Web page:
This is the immortal Italian of Chelsea, cool and classy since 1975.
La Famiglia is tucked away on a pretty, mainly residential side road just off the Kings Road, in the heart of World’s End. It’s fairly easy to get to by bus but taxis predominate in this neck of the woods. Once past the narrow entrance there are two main dining rooms and a large covered terrace at the back, well heated with patio lamps. Downstairs there is a private room for hire that seats 20 but watch out on those steep stairs. On first glance only the waiters’ white uniforms remind you this is posh restaurant. Both the exterior and interior are non-intimidating, the retro blue and white colour scheme, complete with tiling, is refreshingly unselfconscious. The black and white photos on the walls, of Alvaro the owner and his family and friends, give the two main rooms an old school warmth.
The clientele is broad in terms of age range, Sundays are a favourite for families but there are an equal number of younger and older groups at any given time. La Famiglia has long been a haunt of the less ostentatious rich and famous. Chelsea footballers, trendy socialites and film stars are always amongst the crowd. They usually choose to sit on the terrace for relative anonymity. In fact photography, albeit celebratory, is not encouraged. There is a definite presence of wealth, but it’s subtle. The waiters are attentive and friendly and all in all the rooms feel boisterous but relaxed.
The menu has something for everyone. There are 15 ‘antipasti’ or pre-starters, not including soups or the weekly menu, ranging from £3.50 to £10.50. The sliced raw tuna sprinkled with tomato, onions, peppers, lemon and olive oil (Tonno alla San Corrado) really whets the appetite. Because the tuna is so fine it doesn’t overwhelm its companions; this particular blend of simple flavours, each distinguishable from the other, is crunchy and soft at the same time, well seasoned but not too oily. There is also a huge choice for vegetarians like the Panzanella, a famous Tuscan salad with tomato, cucumber, celery, bread and basil. The risotto with cuttle fish ink sauce is slightly alarming to look at and don’t whatever you do speak with your mouth full, your teeth will temporarily be on the dark side of black, but it’s worth it for the unusual combination of colour and the springy, thick texture. The flavour is reminiscent of squid and altogether less generic than so many seafood risottos.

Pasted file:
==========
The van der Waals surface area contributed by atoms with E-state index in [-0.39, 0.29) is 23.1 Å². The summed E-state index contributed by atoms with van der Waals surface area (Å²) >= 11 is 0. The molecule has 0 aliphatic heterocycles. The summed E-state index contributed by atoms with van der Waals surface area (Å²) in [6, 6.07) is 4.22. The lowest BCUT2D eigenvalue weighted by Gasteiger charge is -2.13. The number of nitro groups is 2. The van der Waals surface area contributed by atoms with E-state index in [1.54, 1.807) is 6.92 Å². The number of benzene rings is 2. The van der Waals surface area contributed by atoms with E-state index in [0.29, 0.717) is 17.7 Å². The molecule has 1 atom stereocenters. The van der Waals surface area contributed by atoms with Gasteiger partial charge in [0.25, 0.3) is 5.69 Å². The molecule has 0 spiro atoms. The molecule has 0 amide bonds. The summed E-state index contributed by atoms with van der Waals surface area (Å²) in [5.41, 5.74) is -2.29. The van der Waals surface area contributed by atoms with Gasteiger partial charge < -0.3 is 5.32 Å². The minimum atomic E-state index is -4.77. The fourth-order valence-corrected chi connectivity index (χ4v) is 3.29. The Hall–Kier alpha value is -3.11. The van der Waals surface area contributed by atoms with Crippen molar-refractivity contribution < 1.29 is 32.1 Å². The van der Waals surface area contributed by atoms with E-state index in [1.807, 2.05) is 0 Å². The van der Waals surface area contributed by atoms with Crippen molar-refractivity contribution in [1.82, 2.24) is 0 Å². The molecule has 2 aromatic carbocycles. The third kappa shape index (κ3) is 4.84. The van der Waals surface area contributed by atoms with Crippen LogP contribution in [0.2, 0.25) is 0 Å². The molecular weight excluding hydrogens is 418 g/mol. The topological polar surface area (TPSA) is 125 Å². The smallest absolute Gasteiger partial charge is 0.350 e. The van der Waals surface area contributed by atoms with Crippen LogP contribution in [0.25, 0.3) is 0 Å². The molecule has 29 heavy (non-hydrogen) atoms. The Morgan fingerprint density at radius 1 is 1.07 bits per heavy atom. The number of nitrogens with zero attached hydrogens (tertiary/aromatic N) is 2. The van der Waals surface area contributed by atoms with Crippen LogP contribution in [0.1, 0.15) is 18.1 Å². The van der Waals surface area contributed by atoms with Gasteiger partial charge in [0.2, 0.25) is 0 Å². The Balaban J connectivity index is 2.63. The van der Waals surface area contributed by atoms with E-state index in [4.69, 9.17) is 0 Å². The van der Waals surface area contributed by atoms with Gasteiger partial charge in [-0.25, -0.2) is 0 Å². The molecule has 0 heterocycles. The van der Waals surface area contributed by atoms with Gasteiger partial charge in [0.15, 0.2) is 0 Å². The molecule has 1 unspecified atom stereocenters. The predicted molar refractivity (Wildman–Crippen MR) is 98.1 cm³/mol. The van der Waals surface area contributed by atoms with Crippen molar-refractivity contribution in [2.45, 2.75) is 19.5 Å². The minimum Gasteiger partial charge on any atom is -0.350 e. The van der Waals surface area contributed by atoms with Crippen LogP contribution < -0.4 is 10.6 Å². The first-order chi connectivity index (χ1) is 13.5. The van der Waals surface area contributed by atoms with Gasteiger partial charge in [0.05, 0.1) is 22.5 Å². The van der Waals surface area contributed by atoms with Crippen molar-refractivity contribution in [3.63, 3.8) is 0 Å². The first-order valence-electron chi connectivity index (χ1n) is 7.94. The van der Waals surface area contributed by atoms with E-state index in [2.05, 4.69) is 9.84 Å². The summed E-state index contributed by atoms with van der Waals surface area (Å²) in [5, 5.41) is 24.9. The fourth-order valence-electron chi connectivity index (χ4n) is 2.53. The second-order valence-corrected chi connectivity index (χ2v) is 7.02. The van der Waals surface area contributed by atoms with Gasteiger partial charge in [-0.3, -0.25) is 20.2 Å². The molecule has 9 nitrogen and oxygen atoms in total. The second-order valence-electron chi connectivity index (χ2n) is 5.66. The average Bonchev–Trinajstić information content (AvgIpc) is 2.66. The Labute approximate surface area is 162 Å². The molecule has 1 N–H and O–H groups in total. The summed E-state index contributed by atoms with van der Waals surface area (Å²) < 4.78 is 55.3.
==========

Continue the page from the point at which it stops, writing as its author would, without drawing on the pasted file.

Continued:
The Pappardelle al Cinghiale a.k.a. fresh, hand cut, egg pasta with wild boar sauce is sublime. Wild boar is a strong meat, somewhere between pork and lamb, with a full on flavour, so this is a rich sauce with a rich eggy pasta, it’s very filling and don’t be disappointed that the portion isn’t vast. It’s like the best Bolognese you’ve ever had with a heftier taste. There are ten main fish dishes, ranging from £9.50 for the fresh grilled sardines to £19.50 for the monkfish sauteed in lemon, garlic and parsley. If you’re a real meat lover, go for the organic salt marsh lamb steak or loin of lamb in breadcrumbs with fresh chopped mint. The steak version is, as the menu warns, extremely rare but it’s tender, juicy and unspoilt with garlic and rosemary and as a side dish the deep fried marrow flowers are a welcome alternative to chips. They’re quite soft on the outside because the oil is fresh as a daisy, but then there’s the unexpected crunch when you get past the batter. Heaven.
There is no dessert menu, but better still a dessert trolley. You can ask and see what everything is, from tiramisu to trifle, profiteroles to chocolate mousse. The Torta della Nonna, Grandma’s cake, is a light almond tart with a lemony tang and sweet hard crust, it’s perfect if you don’t have too much room left in your waistband.
There are all the usual suspects for a Tuscan trattoria of this ilk. In the red corner there’s a decent house Chianti or if you want to spend £50 there’s a stunning Sassicaia. There are of course, whites, spirits and champagnes but if you want to really fit in go for an Italian prosecco like a Berlucchi instead, or even the rose.
The Last Word
This is a haven of unpretentious, excellent food in the posiest of postcodes. It’s a great place to go in a group, as a family or a deux and you definitely get what you pay for.